This article was originally published by Radio Free Europe/Radio Liberty and is reprinted with permission.
YouTube has blocked a channel belonging to a U.S. news organization known for its coverage of Central Asia, Caucasus, and Russia, after state media in authoritarian Turkmenistan complained about copyright violations.
The site, Eurasianet, said it was notified by Google-owned YouTube that its channel was being blocked after receiving several “takedown notices” over several days this week.
The notices, YouTube said, were filed by Watan Habarlary, the official TV channel belonging to Turkmenistan’s State Committee on Television, Radio Broadcasting, and Cinematography.
David Trilling, managing editor for Eurasianet, said the site had struggled to find someone at YouTube to appeal the decision. He said that Eurasianet’s website, which publishes mainly in English and Russian, is itself blocked in Turkmenistan, as is YouTube.
“It’s ironic given that [YouTube] is blocked in Turkmenistan…just like every other social-media company,” he told RFE/RL
Trilling said the organization’s YouTube channel had a couple thousand subscribers, and was mainly used to clip videos from the nightly newscast by Turkmen state TV, and embed them in web articles about Turkmenistan. The organization republished the clips under fair-use laws, and were contextualized to give them added news value.
An e-mail sent to Turkmenistan’s embassy in Washington, D.C., was not immediately responded to. YouTube did not respond to a message sent by RFE/RL to its main complaints e-mail address.
Eurasianet isn’t the first news organization or foreign organization reporting on Turkmenistan to be hit with copyright strikes from YouTube. In May, the Chronicles of Turkmenistan, run by an Austrian-based opposition group, also reportedly had its YouTube channel blocked after complaints from Turkmen state media.
One of the most closed countries in the world, Turkmenistan is run by an authoritarian government that controls all media and strictly limits Internet access and outside media. State media devotes lavish coverage to the country’s president, Gurbanguly Berdymukhammedov. The country has some of the world’s largest natural-gas reserves.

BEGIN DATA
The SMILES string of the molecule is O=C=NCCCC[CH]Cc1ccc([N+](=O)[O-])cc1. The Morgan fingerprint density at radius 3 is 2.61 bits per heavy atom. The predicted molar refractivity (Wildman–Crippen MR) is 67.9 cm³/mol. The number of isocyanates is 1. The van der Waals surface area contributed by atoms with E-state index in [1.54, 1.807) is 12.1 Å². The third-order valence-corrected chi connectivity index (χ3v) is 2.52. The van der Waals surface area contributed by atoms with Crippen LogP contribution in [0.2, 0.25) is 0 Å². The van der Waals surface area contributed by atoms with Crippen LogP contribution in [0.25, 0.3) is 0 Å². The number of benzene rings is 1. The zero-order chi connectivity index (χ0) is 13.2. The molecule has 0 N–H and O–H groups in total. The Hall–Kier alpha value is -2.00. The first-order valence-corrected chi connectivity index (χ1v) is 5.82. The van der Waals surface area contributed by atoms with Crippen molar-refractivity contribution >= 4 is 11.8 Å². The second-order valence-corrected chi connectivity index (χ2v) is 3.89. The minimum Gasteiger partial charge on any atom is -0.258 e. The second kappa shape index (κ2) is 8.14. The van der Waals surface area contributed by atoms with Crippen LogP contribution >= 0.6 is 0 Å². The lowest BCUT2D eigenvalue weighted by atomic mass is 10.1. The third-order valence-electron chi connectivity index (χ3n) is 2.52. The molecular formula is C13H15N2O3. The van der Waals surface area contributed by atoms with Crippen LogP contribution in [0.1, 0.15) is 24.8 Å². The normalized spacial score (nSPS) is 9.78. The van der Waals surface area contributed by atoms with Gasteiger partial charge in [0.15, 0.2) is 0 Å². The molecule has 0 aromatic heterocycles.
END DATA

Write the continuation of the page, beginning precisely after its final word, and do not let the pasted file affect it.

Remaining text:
Trilling said Eurasianet was seeking to move its small online video presence to a smaller network, Vimeo.
YouTube’s move comes amid growing questions about the reach and clout of U.S. technology and social-media companies, who critics say hold outsized power to censor, or amplify, people or organizations.
Critics say some of the biggest technology companies — Facebook, Twitter, Google, Apple, for example — have also shown a willingness to bend to the demands of authoritarian governments, to censor information that, for example, might embarrass the government.
In the run-up to last month’s elections for Russia’s lower house of parliament, Russia demanded that Google and Apple remove from their stores an app that was used by opposition activist Aleksei Navalny to promote candidates who were not from the Kremlin-allied ruling party.
Another popular tech platform, the Telegram messaging app, also removed some Navalny-linked information prior to the election.
Both Google and Apple have local employees in Russia, and the authorities threatened to prosecute them if the U.S. tech giants did not remove the Navalny-backed app.
Other countries like Turkey and India have also increasingly pressured the tech companies to remove or outright censor some political speech.
Housed at Columbia University’s Harriman Institute, Eurasianet is a private nonprofit corporation, funded by grants from the Open Society Foundation, the National Endowment for Democracy, and the British Foreign Commonwealth and Development Office.